Tuesday, July 15, 2014

Check it out! HIGH STAKES by Brandy Schillace! @bschillace #amreading #newrelease #Imnotavampire

Brandy Schillace

“I’m not a vampire,” insists Jacob Maresbeth, teenage journalist for the school paper. But what is a vampire, really? What happens if you have all the right symptoms, but are a living, breathing sixteen-year-old boy?

Diagnosed with a rare disease, Jake can’t help but wonder. After eight years in and out of the Newport News hospital, he’s had it up to here with doctors, diseases and dishonesty. After all, Jake’s father, respected neurologist Franklyn Maresbeth, has been hiding some of his more unusual symptoms for years… particularly that part about drinking blood.

In High Stakes, Jake records his summer vacation in the home of his maiden aunt, the bangled and be-spectacled Professor Sylvia. If that isn’t bad enough (and it is), Jake and his theatre-loving sister Lizzy must keep the “unofficial” details of Jake’s disorder a secret from Aunt Sylvia’s seductively beautiful graduate student, Zsofia. Will Jake survive a whole month pretending to be an invalid? Will Zsofia weaken his resolve with her flirtatiously dangerous Hungarian accent? Will Jake lose his heart–in more ways than one?

About the Author
Author, historian, and adventurer at the intersections, Brandy Schillace spends her time in the mist-shrouded alleyways between literature and medicine.

Brandy grew up in an underground house in abandoned coal mining territory near a cemetery. It does things to you (like convince you to get a PhD). It also encourages a particular brand of fictive output. HIGH STAKES, Book 1 of The Jacob Maresbeth Chronicles, came out in 2014 with Cooperative Trade Press.

Brandy is managing editor of Culture, Medicine, and Psychiatry and Research Associate for the Dittrick Museum of Medical History. She is also editor of the Fiction Reboot | Daily Dose blogs. When she isn’t researching arsenic poisoning for the Museum, writing fiction, taking over the world, or herding cats, she teaches for Case Western Reserve University. Her non-fiction, DEATH’S SUMMER COAT, comes out with Elliott and Thompson in 2015.

Connect with Brandy:
Twitter: @bschillace

EXCERPT—Chapter 3:

Zsòfia left around 1:30, exiting through the backdoor—meaning I didn’t actually see her off. I just heard the ring of her bicycle bell as she rolled down the tree-lined street, the dock-rope braid swaying as she pedaled. She wasn’t looking, but I waved goodbye, and then forgot to put my arm down until my fingers got tingly. I also forgot to quit staring until she’d been gone about ten minutes. I swear, it was like being under a spell or something. Except I liked it. A lot. And, in the interest of getting more of it, I descended on my aunt like a ravenous dog when she got home.
            “But who is she??” I demanded, leaning on the back of a dining chair. My aunt was in the thick of dinner preparations—which is sort of demanding on someone who usually eats frozen-health-food-for-one (the equivalent, I think, of grass and dirt).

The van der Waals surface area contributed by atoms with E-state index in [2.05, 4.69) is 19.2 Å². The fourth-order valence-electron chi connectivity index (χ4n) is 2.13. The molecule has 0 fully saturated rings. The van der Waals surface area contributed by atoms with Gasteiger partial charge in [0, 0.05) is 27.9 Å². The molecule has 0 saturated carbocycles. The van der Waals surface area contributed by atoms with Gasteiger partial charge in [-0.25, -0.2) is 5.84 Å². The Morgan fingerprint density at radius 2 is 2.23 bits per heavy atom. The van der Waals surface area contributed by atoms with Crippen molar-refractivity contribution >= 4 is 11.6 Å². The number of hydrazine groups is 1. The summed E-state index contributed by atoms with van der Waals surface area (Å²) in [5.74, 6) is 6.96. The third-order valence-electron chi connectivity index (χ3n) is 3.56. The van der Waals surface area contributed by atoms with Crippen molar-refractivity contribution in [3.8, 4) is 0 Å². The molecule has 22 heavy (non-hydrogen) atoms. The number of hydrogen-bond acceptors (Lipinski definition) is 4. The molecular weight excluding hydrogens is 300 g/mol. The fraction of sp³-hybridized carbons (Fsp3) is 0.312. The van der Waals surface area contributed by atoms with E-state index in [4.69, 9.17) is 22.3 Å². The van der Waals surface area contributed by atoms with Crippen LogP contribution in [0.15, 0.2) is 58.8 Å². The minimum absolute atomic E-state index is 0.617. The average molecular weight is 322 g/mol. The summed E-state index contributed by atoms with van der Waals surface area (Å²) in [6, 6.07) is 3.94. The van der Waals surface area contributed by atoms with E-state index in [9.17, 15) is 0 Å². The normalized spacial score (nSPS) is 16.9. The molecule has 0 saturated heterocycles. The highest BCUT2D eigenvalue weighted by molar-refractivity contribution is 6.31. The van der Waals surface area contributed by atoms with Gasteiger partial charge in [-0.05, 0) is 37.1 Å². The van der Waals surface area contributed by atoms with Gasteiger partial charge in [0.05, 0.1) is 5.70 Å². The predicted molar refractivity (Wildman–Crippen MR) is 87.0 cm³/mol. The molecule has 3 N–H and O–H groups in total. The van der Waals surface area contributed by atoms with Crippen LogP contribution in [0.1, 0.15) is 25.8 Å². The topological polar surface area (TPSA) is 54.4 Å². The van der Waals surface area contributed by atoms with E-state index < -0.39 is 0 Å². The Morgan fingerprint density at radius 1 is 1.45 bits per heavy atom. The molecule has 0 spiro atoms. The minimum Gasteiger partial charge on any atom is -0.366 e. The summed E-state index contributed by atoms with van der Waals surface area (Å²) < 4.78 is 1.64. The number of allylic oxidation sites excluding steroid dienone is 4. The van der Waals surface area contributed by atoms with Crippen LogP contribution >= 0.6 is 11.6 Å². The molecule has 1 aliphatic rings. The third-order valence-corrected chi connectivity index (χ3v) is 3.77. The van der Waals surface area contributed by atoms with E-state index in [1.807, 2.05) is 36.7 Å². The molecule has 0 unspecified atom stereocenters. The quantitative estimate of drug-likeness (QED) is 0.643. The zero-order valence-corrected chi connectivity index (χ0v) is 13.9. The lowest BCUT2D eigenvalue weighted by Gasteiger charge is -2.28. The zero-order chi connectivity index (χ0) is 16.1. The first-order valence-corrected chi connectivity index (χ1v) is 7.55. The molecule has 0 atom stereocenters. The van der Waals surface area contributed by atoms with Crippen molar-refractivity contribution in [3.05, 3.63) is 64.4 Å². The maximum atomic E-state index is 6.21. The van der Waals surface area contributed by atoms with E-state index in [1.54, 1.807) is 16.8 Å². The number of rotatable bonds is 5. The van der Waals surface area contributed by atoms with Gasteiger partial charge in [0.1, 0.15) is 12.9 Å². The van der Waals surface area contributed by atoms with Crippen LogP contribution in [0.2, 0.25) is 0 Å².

“My research assistant, you silly boy.” She tasted a sauce of some kind and flipped a page in her cookbook. “You remember Leonard?”
            “She is not Leonard,” I insisted, and Lizzy sidled up to punch me in the shoulder.
            “What, you crushing on somebody already?” she asked, as if the experience of Zsòfia could be compared to anything so stupid.
            “No!—she’s, I don’t know—have you seen her yet?” I stammered. “She’s Hungarian.”
            “So?” Lizzy asked, and I decided to ignore her and turned my attention back to Aunt Syl.
            “How did she end up here, in Cleveland?”
            “She’s from Budapest, originally, though her father lives in Krakow, Poland,” Aunt Syl said, sliding by with plates (just two of them). “She studied first at Edinburgh—”
            “Right. But why is she here?” I asked. My aunt set the table and blinked owl-eyes at me.
            “Why not?”
            “Yeah, Jakey, why not?” Lizzy repeated, grinning like the she-devil she is. How was I supposed to explain that Cleveland was—to put it nicely—a bit of a step down?
            “Well, it’s a long way, isn’t it?” I asked. It was a good save. Lizzy looked disappointed.
            “It is, indeed—careful, careful, this is hot, Jacob!” Aunt Syl set down a crock pot that I was miles away from, shooing me as if I was about to stick my hand in there or something. “She has been tracking down some data at the medical library. And, of course, she is a wonderful student. Top of her class.”
            “Top of her class,” I repeated out loud, though I hadn’t meant to.
            “What’s she doing at the medical library?” Lizzy asked, sitting down at the long table. My aunt’s dining room is more of a hallway, long and skinny between the kitchen and the big front room. I slid around the back to make room for Syl and the salad.
            “Dissertations are complicated things!” Syl said, sitting—and for once, I sat, too. I normally try not to join these little dining parties, but I actually wanted to figure out what a dissertation was.
“She is working on vampires in culture, so she looks at psychology, medicine, literature, film. It’s quite an interesting process! Why, some graduate students compile data for years!”
            “She’ll be here for years?” I asked. “Like, every summer?”
“It’s certainly possible,” my aunt nodded happily.
“And she’ll be here, as your assistant? For years?”
It was at this point that Lizzy started giggling.
“What, you think you might eventually be old enough to ask her out?” she laughed. Lizzy has this funny way of sucking the fun out of life. She would have made a much better vampire than me.
“Wha—no—I was just. Curious.” I started fiddling with the breadknife. I think I was trying to trace the tablecloth pattern. Or mentally performing a lobotomy on my sister. Something like that.
“Well, Jacob, curiosity is a very good thing,” Aunt Syl said, smiling at me like I was four years old. “I’m sure it passes the time when you’re unwell. By the way, did you see I put digestive aids in your cabinet? For irritable bowels, you know.”
Yes. She actually said that.
Yes, my sister almost imploded from trying not to laugh.
Yes, I cut myself with the stupid bread knife.
This last bit, however, was a crisis of a different nature. First, I can’t even begin to describe what Aunt Syl’s reaction to blood is. Maybe she missed her calling—maybe she should have gone MD instead of PhD. She’s got some sort of obsession with doctoring, and she saves it up all year just for me. Naturally, I couldn’t let her see that I’d been careless enough to cut my thumb (and pretty deeply at that). But there’s another reason.
“Ah—excuse me,” I said, making a fist over the wound and backing away from the table.
“Why, Jake! What’s the matter!” my aunt was nearly out of her seat again, but Lizzy seemed to put the pieces together (spotting the red dots on the knife helped).
“Oh, well, it’s his digestion problem,” she said unhelpfully. I scowled at her, but really, I had bigger problems.
I scooted out of the dining room, my fist behind my back. Aunt Syl had resumed her seat and Lizzy had managed to get hold of and clean the bloodied knife before she saw it. As soon as I was out of sight, I had another look at the thing: I’d managed to slice it horizontally, and a trickle of blood had escaped to run towards my elbow.